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Posts Tagged ‘Americans’

A pair of instances recently reminded me how both sides- the “West” (more specifically, the United States) and the Muslim World- have engaged in so little self-reflection since the events of 9/11.  It is much easier to project outward than to take a hard look at your own society.  Problems are no longer yours when you can successfully argue that they come from some outside force.  For politicians and pundits, the temptation is too great.

This kind of gamesmanship has approached the truly absurd in the Muslim world.  On Friday a Sufi shrine in Lahore, Pakistan was ripped apart by a triple suicide bombing.  As I have written before, Sufism is the lighter side of Islam- a moderate force whose greater tolerance for things like other faiths and female emancipation has angered Muslim extremists.  It’s long standing traditions and practices across the Muslim world are the most direct, organic challenge to those who would spread the lie- that early Islam’s core strength was its angry, unforgiving unity and purity.  Nothing could have been further from the truth.  Islam’s original spread in the 7th and 8th centuries was indeed aided by the sword, but more important in its ascendancy was its acceptance of other cultures, faiths and its rational discourse on everything from trade to science.  The Christian world, caught in an orgy of religious violence, greed and superstition, could not compete.

How far has Muslim civilization fallen?  How completely have the two sides exchanged places, like a pair of reflections in the same mirror?  After the Lahore attack, demonstrations blaming the United States for the carnage raged across Pakistan.  Normally sane people reasoned that extremists wouldn’t have attacked the shrine if the Pakistani government wasn’t in bed with America.  In the rush to anger, the sick individuals who actually planned and executed the operation seemed to have been all but forgotten.

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Rumors were rife last week of a back room bargain between Iran and the United States for the release of the three Americans who “strayed” into Iran from Iraqi Kurdistan last July.  Here’s a few reasons why its a bad idea:

  1. We Cant Betray Iran’s Great Hope: Deal-making with the mullahs sends the wrong message to the most hopeful force for organic, positive change in Iran in 30 years: the Iranian reform movement.   Since the fraudulent elections of last summer, brave Iranians have been rounded up, beaten, murdered, raped, and tortured- far worse than the mullahs would dare against any American in Iranian custody.  Now, we want release agents of this same repressive regime that we have captured in Iraq in exchange for the release of the three Americans?  So they can go back to Iran and join the feeding frenzy against innocents agitating for basic rights?  This would be a serious slap in the face to the region’s most dynamic freedom movement.  The subtext of the message would read: Our citizens, even the ones stupid enough to enter your country illegally, are more important than your freedoms.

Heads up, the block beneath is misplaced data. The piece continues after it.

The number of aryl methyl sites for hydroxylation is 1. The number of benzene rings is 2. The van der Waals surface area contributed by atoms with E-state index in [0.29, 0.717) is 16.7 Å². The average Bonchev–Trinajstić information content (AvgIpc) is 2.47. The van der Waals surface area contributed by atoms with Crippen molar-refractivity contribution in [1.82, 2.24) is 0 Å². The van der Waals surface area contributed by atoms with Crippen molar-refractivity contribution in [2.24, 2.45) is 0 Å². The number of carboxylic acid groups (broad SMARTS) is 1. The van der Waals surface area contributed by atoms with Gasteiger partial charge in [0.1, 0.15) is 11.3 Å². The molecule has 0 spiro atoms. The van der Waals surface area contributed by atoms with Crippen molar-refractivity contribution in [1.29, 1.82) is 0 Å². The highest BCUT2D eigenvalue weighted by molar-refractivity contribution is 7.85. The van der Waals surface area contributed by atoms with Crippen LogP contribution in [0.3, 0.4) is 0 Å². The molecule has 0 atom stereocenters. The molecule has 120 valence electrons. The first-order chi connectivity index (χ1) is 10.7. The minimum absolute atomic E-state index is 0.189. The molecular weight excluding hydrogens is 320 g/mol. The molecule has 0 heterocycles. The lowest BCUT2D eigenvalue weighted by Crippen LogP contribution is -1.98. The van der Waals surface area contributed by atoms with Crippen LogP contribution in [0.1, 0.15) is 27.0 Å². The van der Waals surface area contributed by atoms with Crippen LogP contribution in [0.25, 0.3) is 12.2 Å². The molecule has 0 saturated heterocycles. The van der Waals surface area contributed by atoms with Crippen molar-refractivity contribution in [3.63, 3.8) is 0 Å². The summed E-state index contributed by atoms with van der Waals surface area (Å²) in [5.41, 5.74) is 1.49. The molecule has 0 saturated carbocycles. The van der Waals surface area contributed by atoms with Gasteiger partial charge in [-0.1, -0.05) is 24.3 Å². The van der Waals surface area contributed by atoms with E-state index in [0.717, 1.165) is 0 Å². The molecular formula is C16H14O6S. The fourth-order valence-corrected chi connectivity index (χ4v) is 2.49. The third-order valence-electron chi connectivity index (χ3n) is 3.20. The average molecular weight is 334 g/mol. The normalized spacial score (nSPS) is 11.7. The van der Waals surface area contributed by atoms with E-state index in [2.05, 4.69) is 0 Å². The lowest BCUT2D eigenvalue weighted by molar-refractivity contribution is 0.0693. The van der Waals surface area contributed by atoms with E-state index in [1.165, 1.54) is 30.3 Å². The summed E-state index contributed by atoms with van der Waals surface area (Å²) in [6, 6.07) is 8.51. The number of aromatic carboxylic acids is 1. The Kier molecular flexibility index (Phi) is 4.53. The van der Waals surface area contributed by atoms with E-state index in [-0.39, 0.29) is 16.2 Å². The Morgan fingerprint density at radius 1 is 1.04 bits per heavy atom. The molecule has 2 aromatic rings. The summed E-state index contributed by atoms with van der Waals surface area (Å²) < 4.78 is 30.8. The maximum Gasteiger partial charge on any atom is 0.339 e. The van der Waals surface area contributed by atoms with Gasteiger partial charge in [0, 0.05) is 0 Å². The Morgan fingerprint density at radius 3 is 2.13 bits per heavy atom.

2. Don’t Reward Stupidity, Even When Its American Made: It’s tough to feel sorry for the three Americans who are now in Iranian custody after a “hiking trip gone bad”.  Most people, when they have a craving for mountain air, go to Colorado or Nepal.  Few think of the volatile, mine-laced region between Kurdistan and Iran.  What were these three thinking undertaking such an irresponsible act?  No one goes to Iraq these days for fresh air.  One can only assume they were trying to get into Iran for their own reasons back at the height of the protests in July: to witness the events first-hand and write a book about it.  There can be no other logical conclusion.  If that is the case, some more time in Evin prison might do some good.  They will certainly think twice before reckless adventure again.

It’s hard not to empathize with any fellow Americans held against their will anywhere in the world.  I think particularly of their mothers- recently allowed to visit them in Iran- and how much anguish this is causing them.  But what about Iranian mothers?  Don’t they deserve our compassion as well? Many have not seen their sons or daughters in years, some still do not even know if they are alive or dead.  They didn’t stupidly and irresponsibly cross a volatile border into a hostile country with no rule of law in search of blind adventure.  All they want are things that we take for granted every day- the right to wear what they want, say what they want, vote for who they want.

The future of Iran and its people is more important than a few rash kids seeking their 15 minutes of fame.  When they knowingly enter a post-conflict area between volatile nations, attempt to cross an international border illegally, then they cannot expect a deal for their return.

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One wonders what would have happened if the Times Square car bomb attempt had occurred in Phoenix instead of the teeming, diverse neighborhoods of NYC.  What if the street vendors who tipped off police with vital information that eventually led to Faisal Shahzad’s capture (by his shoe laces) were Latino instead of African-American?  Given Arizona’s new draconian anti-immigrant law, would they have hesitated to come forward?  Would Faisal Shahzad be melting into the no-man’s land of North Waziristan as I write this, reuniting with his patrons to try and kill Americans again?